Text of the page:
5. Good job on the effort Annie, I too though think maybe they weren’t ready? Anyway, I just picked two boxes of apples off the ground at my MIL and watch me go people-2nd round of applesauce canning about to take off!

    Peaches and pears last week (easier than applesauce…if they are ripe!) Blackberry and strawberry jam asap.

    My mom said she never liked Sept when we were little because all she did was can. She was lamenting over green beans, she used to can 140 quarts and that didn’t include the tomatoes, tuna, prunes, peaches, pears, jams, pickles (dill and sweet), and whatever else she could torture herself with and cram into our pantry. My goals are not so lofty.

  6. The Motherboard says:

    And that is why I will never can peaches.

    I guess I'm not a good mormon woman… ;>p

  7. Marivic_Little GrumpyAngel says:

    I’m with you. I’ve never canned/jarred peaches, but this weekend I watched my mother in law, sister in law and aunt in law do the process. And I’m like, no thanks! What’s wrong with Del Monte?

  8. Tammara, Jess and Cory says:

    I have never canned. I have made lots of freezer jam and it turns out everytime. Great memory and one you will look back on for years to come.

  9. I DO NOT can, but one thing I do remember from my mother’s canning is that she made sure to get “freestone” peaches vs. “cling” peaches, whose pits “cling” to the peach . . . . It is said cling stones are better for canning . . . but not for my mother, and I can understand why . . . . Oh Annie, you had cling stone peaches and they are miserable!! Google it if you want to know more.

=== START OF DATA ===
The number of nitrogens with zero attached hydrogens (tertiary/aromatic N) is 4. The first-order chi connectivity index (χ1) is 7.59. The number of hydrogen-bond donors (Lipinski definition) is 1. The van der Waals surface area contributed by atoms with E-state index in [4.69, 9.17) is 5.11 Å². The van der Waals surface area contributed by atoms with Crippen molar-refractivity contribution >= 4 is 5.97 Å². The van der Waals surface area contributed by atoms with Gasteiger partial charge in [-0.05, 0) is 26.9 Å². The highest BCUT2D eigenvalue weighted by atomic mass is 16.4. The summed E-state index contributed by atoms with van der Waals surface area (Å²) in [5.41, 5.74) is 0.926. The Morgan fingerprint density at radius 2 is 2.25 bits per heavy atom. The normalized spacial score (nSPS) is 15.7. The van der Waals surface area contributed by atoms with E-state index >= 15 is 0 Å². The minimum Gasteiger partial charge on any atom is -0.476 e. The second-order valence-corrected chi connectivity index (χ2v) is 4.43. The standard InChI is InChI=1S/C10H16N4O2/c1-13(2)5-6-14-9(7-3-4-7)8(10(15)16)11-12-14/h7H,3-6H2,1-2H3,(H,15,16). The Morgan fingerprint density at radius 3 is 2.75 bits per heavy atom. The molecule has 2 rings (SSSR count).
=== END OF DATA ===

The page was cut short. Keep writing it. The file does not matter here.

Way to go though . . . you are a braver woman than I!

  10. by AnnieValentine says:

    Aha. Thank you TIna, that explains it. The peaches actually tasted divine, they just would not come apart. Stupid clingy pits…

  11. Alison Wonderland says:

    So you’re worth $20/hour because of your mad skillz?

  12. SevenVillageIdiarts says:

    Tiff and I did that last year, with pears (a little easier process) and only came out with 12 jars each. . . we really did eat one jar a month!

  13. I don’t believe in canning. I am in awe of you for doing it though. I hope they taste wonderful! I had no idea, but everytime they passed around the canning list at church, I thought I was signing up for pre-canned goods…when I found out I actually had to go and can them myself, I quickly removed myself from the list…what, pay money, and then go have to can them too…in your dreams, I’d rather starve…

  14. I am so laughing right now. At least you have something to show for your efforts. It cost me over $3000 – yes that is the correct number of 0s – to wash my windows, because I had to break my leg, literally doing it. And lamest of all there is smuck all over them again thanks to our clay yard and rainy summer.

  15. Rachel Grimmer says:

    I love your blog!! Thought of you today at the Lacey Community Market. Thank you for your informatation. 🙂

    Rachel Grimmer

  16. Rachel Grimmer says:

    LOL…um, I meant to say inspiration. 😉

  17. r u home? We need to get together. I need to see cute little Junie! I have kind of been out of the blog world for a bit, Mike has been between jobs and life has been a little stressful. I am a bad friend. how are you doing missing your hubby? call me luv–lez

  18. I think that exact same day I made salsa. It distinctly said 20 minutes prep, 1 hour start to finish. 8 hours laters, I have 7 pints of salsa. I might bring you one at Thanksgiving. Does that tell you what kind of friend I think you are? Oh, and it’s good but not hot enough. More chili next time!